Benitez position already looks untenable
Published: 02.12.12 / Written by: David Gold
Whatever you think of Rafa Benitez, one has to admire his bravado.
This was a man who dared say ‘no’ to Roman Abramovich last year when offered the Chelsea job before Roberto di Matteo took it on. He is also a man who has repeatedly poked his finger in the eye of Jose Mourinho, metaphorically, with his former Liverpool side. And he has now walked into a job no-one would envy. Taking on Chelsea, on a clearly interim short term basis, with the fans vehemently against him months after their idol di Matteo won them the Champions League.
So Benitez certainly has cojones. But he also has a task which seems impossible. The berating he received from the Chelsea following ahead of last Sunday’s match with Manchester City was remarkable in its ferocity and sheer bloody mindedness. Few managers can have experienced such an unwelcome welcome. Even George Graham and Alex McLeish, taking on sides with whom their former teams had enjoyed fierce rivalries, did not find themselves met with such a chorus of disapproval. In their cases it was more muted disdain.
Graham held on thanks to some impressive results at first, but as soon as things started to go wrong, he was on borrowed time. For McLeish, he found his position untenable to start, having never inspired Aston Villa to any kind of form at all, and so his departure was inevitable from the start.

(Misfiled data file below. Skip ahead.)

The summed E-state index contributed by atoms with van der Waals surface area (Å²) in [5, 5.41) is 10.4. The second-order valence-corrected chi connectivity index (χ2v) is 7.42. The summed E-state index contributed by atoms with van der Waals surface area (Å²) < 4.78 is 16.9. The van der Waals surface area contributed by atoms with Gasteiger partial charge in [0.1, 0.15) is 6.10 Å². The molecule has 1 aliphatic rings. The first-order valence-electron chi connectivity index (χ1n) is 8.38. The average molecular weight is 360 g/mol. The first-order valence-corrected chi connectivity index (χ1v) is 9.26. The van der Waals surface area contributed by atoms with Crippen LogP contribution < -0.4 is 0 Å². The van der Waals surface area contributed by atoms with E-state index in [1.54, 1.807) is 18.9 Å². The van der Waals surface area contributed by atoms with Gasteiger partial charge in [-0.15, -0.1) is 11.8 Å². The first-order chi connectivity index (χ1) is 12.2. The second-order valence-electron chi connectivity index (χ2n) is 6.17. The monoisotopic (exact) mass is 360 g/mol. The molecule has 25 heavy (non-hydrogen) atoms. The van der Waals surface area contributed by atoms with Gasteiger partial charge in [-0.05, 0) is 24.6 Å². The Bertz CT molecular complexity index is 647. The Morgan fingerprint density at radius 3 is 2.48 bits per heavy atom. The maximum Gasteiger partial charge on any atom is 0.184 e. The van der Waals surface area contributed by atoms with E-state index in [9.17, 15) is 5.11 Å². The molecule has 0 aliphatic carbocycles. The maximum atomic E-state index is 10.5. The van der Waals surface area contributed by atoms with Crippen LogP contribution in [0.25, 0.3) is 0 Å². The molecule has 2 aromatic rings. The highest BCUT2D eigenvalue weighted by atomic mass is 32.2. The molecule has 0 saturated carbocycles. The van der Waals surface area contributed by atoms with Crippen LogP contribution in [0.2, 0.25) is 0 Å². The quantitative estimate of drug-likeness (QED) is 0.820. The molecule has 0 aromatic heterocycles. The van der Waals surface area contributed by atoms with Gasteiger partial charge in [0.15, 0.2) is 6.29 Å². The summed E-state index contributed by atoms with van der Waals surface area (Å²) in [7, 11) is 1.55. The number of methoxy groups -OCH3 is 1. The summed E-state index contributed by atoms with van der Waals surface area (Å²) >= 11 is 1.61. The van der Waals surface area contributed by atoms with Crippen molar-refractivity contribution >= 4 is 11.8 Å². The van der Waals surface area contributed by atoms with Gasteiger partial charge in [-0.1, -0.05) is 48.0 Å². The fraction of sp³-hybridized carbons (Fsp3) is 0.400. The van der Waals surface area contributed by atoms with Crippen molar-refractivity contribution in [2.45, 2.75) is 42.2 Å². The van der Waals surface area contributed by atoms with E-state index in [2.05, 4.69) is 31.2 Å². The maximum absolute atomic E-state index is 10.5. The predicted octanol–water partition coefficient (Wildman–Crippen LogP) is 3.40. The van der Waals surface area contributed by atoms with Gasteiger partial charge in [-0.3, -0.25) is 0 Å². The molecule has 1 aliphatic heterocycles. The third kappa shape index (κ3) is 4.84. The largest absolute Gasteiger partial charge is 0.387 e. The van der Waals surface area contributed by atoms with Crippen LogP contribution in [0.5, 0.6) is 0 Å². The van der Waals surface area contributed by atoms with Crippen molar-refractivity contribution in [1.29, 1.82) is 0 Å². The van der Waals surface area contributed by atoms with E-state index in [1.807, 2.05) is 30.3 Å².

With Benitez, you suspect that given the Chelsea fans’ reaction to him, even if he does manage to improve results short term, he will still face the ire and anger of the supporters. You could well imagine, understandably, the fans giving any credit for any success Chelsea enjoy this season to di Matteo. On the other hand, if the campaign turns to failure, it will undoubtedly be the Liverpool man taking the flak and blame.
It is a harsh gig to take on. Benitez’s position is like a comedian who has walked on stage, attempted an introductory joke but found himself pelted with abuse. Even the most dignified and humorous response will not be enough. There does not seem to be a way for him to win over the fans’ support, and that is the problem. Unlike the unknown comedian walking into a tough crowd, Benitez is known to those he is trying to please, and they have no interest in hearing him out. The man who derided them for having plastic fans and undermined Mourinho has no place at Stamford Bridge for their proud fans.
Di Matteo found that even when he won he lost. So spare a thought for Benitez. At least he’ll get a decent pay off at the end of the season. Oh, hang on...